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Patrick Lundberg’s Wall ‘Slots’

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Installation detail of Patrick Lundberg's exhibition 'In the vastness of Sorrowful thoughts' at Ivan Anthony. Patrick Lundberg, No title, 2019, acrylic on fabric, enamel on pin, 1150 x 10 mm  Patrick Lundberg, No title (detail) 2019, acrylic on fabric, enamel on pin, 1150 x 10 mm Patrick Lundberg, No title, 2019, acrylic on fabric, enamel on pin, 1180 x 10 mm Patrick Lundberg, No title (detail), 2019, acrylic on fabric, enamel on pin, 1180 x 10 mm Patrick Lundberg, No title, 2019, acrylic on fabric, enamel on pin, 1140 x 10 mm Patrick Lundberg, No title (detail), 2019, acrylic on fabric, enamel on pin, 1180 x 10 mm Patrick Lundberg, No title, 2019, acrylic on fabric, enamel on pin, 1130 x 10 mm Patrick Lundberg, No title (detail), 2019, acrylic on fabric, enamel on pin, 1130 x 10 mm Patrick Lundberg, No title, 2019, acrylic on fabric, enamel on pin, 1140 x 10 mm Patrick Lundberg, No title (detail), 2019, acrylic on fabric, enamel on pin, 1140 x 10 mm Patrick Lundberg, No title, 2019, acrylic on fabric, enamel on pin, 1140 x 10 mm Patrick Lundberg, No title (detail), 2019, acrylic on fabric, enamel on pin, 1140 x 10 mm Installation detail of Patrick Lundberg's exhibition 'In the vastness of Sorrowful thoughts' at Ivan Anthony. Patrick Lundberg, No title, 2019, acrylic on fabric, enamel on pin, 1140 x 10 mm Patrick Lundberg, No title, 2019, acrylic on fabric, enamel on pin, 1130 x 10 mm Patrick Lundberg, No title, 2019, acrylic on fabric, enamel on pin, 1140 x 10 mm Patrick Lundberg, No title, 2019, acrylic on fabric, enamel on pin, 1130 x 10 mm Patrick Lundberg, No title, 2019, acrylic on fabric, enamel on pin, 1140 x 10 mm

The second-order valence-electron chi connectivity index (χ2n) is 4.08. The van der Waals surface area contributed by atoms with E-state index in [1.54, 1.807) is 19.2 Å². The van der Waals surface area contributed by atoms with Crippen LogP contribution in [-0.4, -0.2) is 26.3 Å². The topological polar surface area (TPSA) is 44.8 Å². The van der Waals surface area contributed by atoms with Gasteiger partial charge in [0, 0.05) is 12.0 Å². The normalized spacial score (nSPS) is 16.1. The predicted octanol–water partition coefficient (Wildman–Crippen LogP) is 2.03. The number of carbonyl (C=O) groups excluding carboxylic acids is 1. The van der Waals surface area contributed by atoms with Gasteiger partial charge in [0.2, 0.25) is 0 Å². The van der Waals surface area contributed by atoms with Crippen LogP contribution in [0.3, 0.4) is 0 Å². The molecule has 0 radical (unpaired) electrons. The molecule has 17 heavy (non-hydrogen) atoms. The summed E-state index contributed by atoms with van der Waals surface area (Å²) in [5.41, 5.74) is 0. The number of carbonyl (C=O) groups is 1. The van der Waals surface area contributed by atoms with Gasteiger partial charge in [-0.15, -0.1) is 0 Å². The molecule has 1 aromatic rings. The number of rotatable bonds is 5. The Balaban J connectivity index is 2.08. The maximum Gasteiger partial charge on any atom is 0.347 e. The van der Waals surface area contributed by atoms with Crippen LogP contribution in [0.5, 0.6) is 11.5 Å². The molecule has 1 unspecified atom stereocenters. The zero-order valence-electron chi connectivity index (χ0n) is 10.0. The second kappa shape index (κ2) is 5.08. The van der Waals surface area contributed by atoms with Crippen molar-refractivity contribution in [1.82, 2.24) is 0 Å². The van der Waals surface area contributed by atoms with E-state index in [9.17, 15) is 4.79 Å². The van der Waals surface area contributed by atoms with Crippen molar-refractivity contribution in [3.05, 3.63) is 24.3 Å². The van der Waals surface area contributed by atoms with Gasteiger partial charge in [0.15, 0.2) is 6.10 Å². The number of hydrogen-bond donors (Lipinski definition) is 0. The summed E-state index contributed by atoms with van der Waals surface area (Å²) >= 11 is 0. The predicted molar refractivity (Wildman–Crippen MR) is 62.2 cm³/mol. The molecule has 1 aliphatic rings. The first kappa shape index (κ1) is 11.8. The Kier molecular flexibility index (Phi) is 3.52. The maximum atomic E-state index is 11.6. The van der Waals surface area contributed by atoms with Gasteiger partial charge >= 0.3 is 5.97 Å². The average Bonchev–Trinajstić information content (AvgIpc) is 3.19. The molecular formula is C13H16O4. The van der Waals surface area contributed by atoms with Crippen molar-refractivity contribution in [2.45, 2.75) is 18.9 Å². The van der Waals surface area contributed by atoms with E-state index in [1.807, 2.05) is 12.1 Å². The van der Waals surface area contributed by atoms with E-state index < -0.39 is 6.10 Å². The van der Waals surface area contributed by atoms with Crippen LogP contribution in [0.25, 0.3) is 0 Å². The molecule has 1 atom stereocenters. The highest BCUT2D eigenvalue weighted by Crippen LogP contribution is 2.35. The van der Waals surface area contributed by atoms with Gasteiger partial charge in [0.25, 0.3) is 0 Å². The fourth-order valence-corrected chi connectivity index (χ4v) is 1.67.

Lundberg's skinny bootlace paintings are vertical geometric abstractions, compositions that are mathematically and precisely organised. Measurement rules—with articulated, carefully positioned oblong shapes in a deep ‘miners' lift-shaft.' Straight edges dominate (they are not clinically impeccable: the fabric sides swell and subtly undulate) and often a stippled texture is apparent. The colours, in thin paint, are saturated and hot.

Auckland

 

Patrick Lundberg
In the Vastness of Sorrowful Thoughts


28 August - 21 September 2018

In a sequence of alternating rooms at Ivan Anthony, Patrick Lundberg and Richard Bryant mingle their two exhibitions, two practices (one ‘culture’ / the other ‘nature’) dancing around each other, providing foils in thinking and painting methodologies.

Both are subtle in their use of materials (namely very thin paint), and impossible to accurately photograph, both force the viewer (and reviewer) to rely on memory of optical experiences, and both make you think about the works’ interaction with gallery architecture, especially walls on which they are placed.

Lundberg‘s skinny bootlace paintings are vertical geometric abstractions, compositions that are mathematically and precisely organised. Measurement rules—with articulated, carefully positioned oblong shapes in a deep ‘miners’ lift-shaft.’ Straight edges dominate (they are not clinically impeccable: the fabric sides swell and subtly undulate) and often a stippled texture is apparent. The colours, in thin paint, are saturated and hot.

These eleven works are more like slots than slits or slivers. Their consistent narrow breadth is just enough for Lundberg to creatively exploit for compositional impact via repeated calibrations and chromatically penetrating depths. Stand back too far and the whiteness of the walls creates a haze that creeps round the long sides and obliterates. However, if you stand very close you can see undercoats of colour peeking through, as well as connections in the oblongs with Lundberg‘s drawing pin ‘ball’ works with their delicate (extremely fine) crisscrossing lines.

Aspects of these paintings remind me of Milan Mkrusich’s glazed surfaces and geometry, Barnett Newman’s ‘zips,’ the stacked wall modules of Donald Judd, the leaning poles of André Cadere, and Fred Sandback’s string sculptures. It would be a mistake to think of them as ‘minimal’ because these works are not holistic but decidedly compositional—like (for example) most music with its considered placement of notes or chords. For Lundberg the ‘micro’ or diminutive is an exciting world he offers the viewer—one they may visually ‘step into’ and explore. Work that is inventive and courageous. Wonderful.

John Hurrell

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